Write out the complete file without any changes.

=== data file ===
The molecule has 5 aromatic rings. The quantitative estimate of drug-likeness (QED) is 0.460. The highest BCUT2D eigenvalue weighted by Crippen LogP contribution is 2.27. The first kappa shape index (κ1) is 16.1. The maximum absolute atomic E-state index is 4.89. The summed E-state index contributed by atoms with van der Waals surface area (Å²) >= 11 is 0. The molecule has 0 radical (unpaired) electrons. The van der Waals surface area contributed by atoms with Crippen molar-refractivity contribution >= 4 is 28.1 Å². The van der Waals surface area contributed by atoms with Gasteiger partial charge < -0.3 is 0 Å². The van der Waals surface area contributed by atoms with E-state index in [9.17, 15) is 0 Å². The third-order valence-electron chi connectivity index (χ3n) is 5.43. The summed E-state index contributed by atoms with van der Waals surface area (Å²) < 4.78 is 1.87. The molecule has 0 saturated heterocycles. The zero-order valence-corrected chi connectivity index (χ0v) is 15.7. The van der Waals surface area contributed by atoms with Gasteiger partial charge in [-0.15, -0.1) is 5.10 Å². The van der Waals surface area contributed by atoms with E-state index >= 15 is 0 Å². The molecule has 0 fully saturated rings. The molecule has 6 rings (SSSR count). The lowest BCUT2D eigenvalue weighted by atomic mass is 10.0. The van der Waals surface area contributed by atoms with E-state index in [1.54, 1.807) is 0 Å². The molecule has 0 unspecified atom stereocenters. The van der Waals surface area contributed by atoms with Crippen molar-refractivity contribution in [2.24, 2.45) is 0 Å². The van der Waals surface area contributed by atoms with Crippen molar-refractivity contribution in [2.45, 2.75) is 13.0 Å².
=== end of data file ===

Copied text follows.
The molecule has 5 aromatic rings. The quantitative estimate of drug-likeness (QED) is 0.460. The highest BCUT2D eigenvalue weighted by Crippen LogP contribution is 2.27. The first kappa shape index (κ1) is 16.1. The maximum absolute atomic E-state index is 4.89. The summed E-state index contributed by atoms with van der Waals surface area (Å²) >= 11 is 0. The molecule has 0 radical (unpaired) electrons. The van der Waals surface area contributed by atoms with Crippen molar-refractivity contribution >= 4 is 28.1 Å². The van der Waals surface area contributed by atoms with Gasteiger partial charge < -0.3 is 0 Å². The van der Waals surface area contributed by atoms with E-state index in [9.17, 15) is 0 Å². The third-order valence-electron chi connectivity index (χ3n) is 5.43. The summed E-state index contributed by atoms with van der Waals surface area (Å²) < 4.78 is 1.87. The molecule has 0 saturated heterocycles. The zero-order valence-corrected chi connectivity index (χ0v) is 15.7. The van der Waals surface area contributed by atoms with Gasteiger partial charge in [-0.15, -0.1) is 5.10 Å². The van der Waals surface area contributed by atoms with E-state index >= 15 is 0 Å². The molecule has 0 fully saturated rings. The molecule has 6 rings (SSSR count). The lowest BCUT2D eigenvalue weighted by atomic mass is 10.0. The van der Waals surface area contributed by atoms with E-state index in [1.54, 1.807) is 0 Å². The molecule has 0 unspecified atom stereocenters. The van der Waals surface area contributed by atoms with Crippen molar-refractivity contribution in [2.24, 2.45) is 0 Å². The van der Waals surface area contributed by atoms with Crippen molar-refractivity contribution in [2.45, 2.75) is 13.0 Å².